Information Regarding a Potential Furlough

US Department of Agriculture Shutdown Contingency Plans

April 05, 2011

Online Course on Research Commercialization: April 15-May 2

Researchers at UC Berkeley may be interested in taking a free online course on research commericalization offered by the Research Commercialization and SBIR Center of the National Council of Entrepreneurial Tech Transfer. The course is scheduled for each Monday and Friday from April 15 to May 2, 10:00 am to 11:30 am Pacific Time.

This workshop course is offered free of charge but registration is required.

From the course announcement:

The Research Commercialization Introductory Online Course is designed to help researchers better understand what research commercialization really is and how it works. This is a very popular online course with generally over 1000 researchers taking it each time it is offered. It is taught by government and industry experts.

The Research Commercialization Course is recommended for all science, engineering and medical researchers in public or private research institutions (especially grad students, post-docs, and faculty). This is an indispensable course for S&E grad students looking for jobs in the next 6-18 months.

Research can be commercialized in a number of ways. Your research will likely result in various artifacts, such as articles, documentation, know-how, patents, and copyrights, and it is these artifacts that are commercialized in one form or another. Most commonly, research is commercialized by the researcher being employed by a company or lab. (This also can be as an independent contractor in the form of a part-time consulting agreement.) In some cases, commercialization might take the form of licensing patents to an independent company. In rare but important cases, it might take the form of creating a startup by you and your colleagues. In all cases, though, research commercialization typically involves defining the nature of the research being commercialized (e.g., in a patent or intellectual property agreement), establishing a commercial relationship with another party (e.g., employment, a sale or license), and negotiating a contract (e.g., compensation).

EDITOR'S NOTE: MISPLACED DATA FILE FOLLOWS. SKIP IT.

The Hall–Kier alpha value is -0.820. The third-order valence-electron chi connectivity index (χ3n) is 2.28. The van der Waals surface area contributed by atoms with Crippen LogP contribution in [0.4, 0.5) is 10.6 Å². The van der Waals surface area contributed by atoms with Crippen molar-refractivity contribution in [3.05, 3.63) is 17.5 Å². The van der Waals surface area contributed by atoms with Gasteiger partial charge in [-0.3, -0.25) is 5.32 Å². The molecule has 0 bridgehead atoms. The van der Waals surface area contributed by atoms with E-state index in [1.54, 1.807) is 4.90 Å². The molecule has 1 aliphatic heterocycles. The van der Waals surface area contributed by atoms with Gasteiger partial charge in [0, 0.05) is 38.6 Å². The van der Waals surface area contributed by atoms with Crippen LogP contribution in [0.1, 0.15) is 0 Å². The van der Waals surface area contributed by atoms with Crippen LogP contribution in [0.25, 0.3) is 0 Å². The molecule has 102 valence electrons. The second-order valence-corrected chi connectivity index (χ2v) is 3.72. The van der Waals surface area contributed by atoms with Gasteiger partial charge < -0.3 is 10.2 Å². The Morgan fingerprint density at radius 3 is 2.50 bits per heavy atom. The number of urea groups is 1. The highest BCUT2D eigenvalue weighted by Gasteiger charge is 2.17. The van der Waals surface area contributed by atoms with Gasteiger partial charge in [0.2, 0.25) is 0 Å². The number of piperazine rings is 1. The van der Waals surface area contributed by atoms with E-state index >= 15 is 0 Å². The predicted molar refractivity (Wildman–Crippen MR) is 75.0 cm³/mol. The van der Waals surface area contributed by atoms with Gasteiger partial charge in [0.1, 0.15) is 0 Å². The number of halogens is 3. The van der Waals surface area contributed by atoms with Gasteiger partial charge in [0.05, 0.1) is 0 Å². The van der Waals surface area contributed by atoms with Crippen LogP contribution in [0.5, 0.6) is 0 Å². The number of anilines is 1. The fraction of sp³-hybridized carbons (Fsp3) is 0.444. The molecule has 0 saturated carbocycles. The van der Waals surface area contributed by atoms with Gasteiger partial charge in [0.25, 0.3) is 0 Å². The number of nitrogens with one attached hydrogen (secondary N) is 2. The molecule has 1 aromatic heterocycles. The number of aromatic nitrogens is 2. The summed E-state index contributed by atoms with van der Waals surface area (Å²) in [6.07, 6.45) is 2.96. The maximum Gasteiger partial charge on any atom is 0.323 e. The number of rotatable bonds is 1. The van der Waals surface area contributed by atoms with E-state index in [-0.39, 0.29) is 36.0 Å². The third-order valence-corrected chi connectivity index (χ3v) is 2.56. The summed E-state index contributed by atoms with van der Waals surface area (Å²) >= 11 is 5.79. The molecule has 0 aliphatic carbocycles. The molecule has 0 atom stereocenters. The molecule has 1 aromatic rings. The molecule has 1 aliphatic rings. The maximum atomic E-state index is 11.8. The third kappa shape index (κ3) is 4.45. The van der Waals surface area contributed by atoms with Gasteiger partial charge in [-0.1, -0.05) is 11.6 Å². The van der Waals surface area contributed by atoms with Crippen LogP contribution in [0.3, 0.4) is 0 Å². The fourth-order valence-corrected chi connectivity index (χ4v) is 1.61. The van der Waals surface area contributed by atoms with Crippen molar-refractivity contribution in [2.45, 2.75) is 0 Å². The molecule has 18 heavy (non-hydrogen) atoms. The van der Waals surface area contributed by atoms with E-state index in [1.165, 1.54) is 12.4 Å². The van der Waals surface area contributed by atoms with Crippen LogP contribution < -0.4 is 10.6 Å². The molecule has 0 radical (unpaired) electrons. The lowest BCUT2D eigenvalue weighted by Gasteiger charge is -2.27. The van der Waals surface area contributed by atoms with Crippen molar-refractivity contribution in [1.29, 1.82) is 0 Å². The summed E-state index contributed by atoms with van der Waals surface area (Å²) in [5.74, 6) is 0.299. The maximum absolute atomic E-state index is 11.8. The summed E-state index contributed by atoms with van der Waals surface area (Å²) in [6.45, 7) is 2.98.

Areas covered in the course include intellectual property, patents, copyrights, trade secrets, trademarks, licensing agreements, employment agreements, consulting agreements, tech transfer, creating and funding companies, and federally funded Small Business Innovation Research (SBIR) programs

Each lecture is a live 90-minute online class with Q&A.

Class Schedule:

Lecture 1: The Importance of Commercializing Research
Friday, April 15, 2011, 1:00 pm to 2:30 pm ET
Panelists: Steve Ferguson (NIH), Henry Wixon (NIST), Frank Barros (DHS)

Lecture 2: Patents, Copyright, Trademarks and Trade Secrets
Monday, April 18, 2011, 1:00 pm to 2:30 pm ET
Panelists: Henry Wixon (NIST), Bruce Goldstein (NIH)

Lecture 3: Employment and Consulting Agreements
Friday, April 22, 2011, 1:00 pm to 2:30 pm ET
Panelists: Ed Clancy (ACTA Technology, Inc), Robert Stulberg (Rothman & Stulberg, LLP)

Lecture 4: Tech Transfer and Licensing Agreements
Monday, April 25, 2011, 1:00 pm to 2:30 pm ET
Panelists: Mojdeh Bahar (NIH), Steve Ferguson (NIH)

Lecture 5: Small Business Innovation Research (SBIR) Grants
Friday, April 29, 2011, 1:00 pm to 2:30 pm ET
Panelists: Frank Barros (DHS), Ali Andalibi (NIH), Christine Villa (BRTRC, Inc.)

Lecture 6: The Research-Intensive Company and Early Stage Funding
Monday, May 2, 2011, 1:00 pm to 2:30 pm ET
Panelist: Ashley Stevens (Boston University)

Co-Organizers and Co-Moderators:

Ali Andalibi
Program Director
National Cancer Institute
SBIR Development Center
National Institutes of Health

Clara Asmail
Sr. Technical Advisor, NIST Manufacturing Extension Partnership
formerly SBIR Program Manager
National Institute of Standards and Technology (NIST)
Manufacturing Extension Partnership (MEP)

Frank Barros
SBIR Program Analyst
Department of Homeland Security (DHS)

Steve Ferguson
Deputy Director, Licensing & Entrepreneurship
Office of Technology Transfer
National Institutes of Health (NIH)

Juan E. Figueroa
Division of Industrial Innovation and Partnership
National Science Foundation (NSF)

Tony Stanco
Executive Director
National Council Of Entrepreneurial Tech Transfer

Christine Villa
Chief Technology Officer, BRTRC, Inc.
Principal Consultant, DOD SBIR/STTR Programs

Registered students who achieve 60% or greater on the final online multiple-choice test at the end of the program will be granted a Certificate of Successful Completion for this course.